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Turkey has a long history of coups, but a failed attempt on the life of President Kemal Atatürk in 1926 had a lasting impact on the country. Stefan Ihrig reveals how one foreign journalist recorded the reprisals that followed with admiration – which soon turned to fear.

Is this going to be Recep Tayyip Erdoğan’s Reichstag fire? Are Stalinist purges coming Turkey’s way? These were just some of the historical parallels drawn in the immediate aftermath of the failed coup d’état staged against President Erdoğan in July 2016. But Turkey does not need to look so far. The country has its own rich history of failed and successful coup attempts, ranging from that of 1913 by the Young Turk ‘Committee of Union of Progress’, in which the Minister of War was assassinated in his own offices, to the 1997 military memorandum (sometimes called the ‘postmodern coup’) against the Islamist government. The attempt that offers the most interesting perspective on last year’s developments, however, is all but forgotten: the failed assassination attempt on the president and founder of the Turkish republic, Mustafa Kemal (later Atatürk), in the western city of İzmir in the summer of 1926.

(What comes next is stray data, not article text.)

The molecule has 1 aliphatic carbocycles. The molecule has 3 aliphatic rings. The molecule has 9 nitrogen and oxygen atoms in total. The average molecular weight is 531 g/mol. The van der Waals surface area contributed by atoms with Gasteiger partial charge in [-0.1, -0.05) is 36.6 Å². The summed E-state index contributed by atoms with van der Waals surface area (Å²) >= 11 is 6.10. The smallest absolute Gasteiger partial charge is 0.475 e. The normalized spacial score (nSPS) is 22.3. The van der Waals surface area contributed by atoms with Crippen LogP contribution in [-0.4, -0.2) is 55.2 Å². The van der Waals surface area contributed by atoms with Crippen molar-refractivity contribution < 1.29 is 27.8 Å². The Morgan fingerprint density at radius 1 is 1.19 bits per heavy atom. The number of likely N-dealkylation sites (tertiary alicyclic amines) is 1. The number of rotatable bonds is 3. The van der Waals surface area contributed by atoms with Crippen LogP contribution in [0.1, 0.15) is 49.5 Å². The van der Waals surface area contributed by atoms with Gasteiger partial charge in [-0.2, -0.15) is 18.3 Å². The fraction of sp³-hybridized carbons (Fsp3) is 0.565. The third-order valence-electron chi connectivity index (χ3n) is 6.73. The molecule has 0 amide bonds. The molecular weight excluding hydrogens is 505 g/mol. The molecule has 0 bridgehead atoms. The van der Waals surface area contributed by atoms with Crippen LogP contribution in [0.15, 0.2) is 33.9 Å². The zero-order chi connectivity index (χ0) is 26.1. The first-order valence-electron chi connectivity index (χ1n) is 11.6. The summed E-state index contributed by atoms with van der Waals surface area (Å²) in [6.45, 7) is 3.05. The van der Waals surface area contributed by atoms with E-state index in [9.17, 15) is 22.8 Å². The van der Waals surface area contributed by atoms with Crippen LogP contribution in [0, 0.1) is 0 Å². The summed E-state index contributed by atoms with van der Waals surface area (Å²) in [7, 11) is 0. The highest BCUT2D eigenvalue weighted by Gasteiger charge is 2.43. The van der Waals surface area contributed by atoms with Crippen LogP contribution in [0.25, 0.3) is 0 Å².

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Measured Terror

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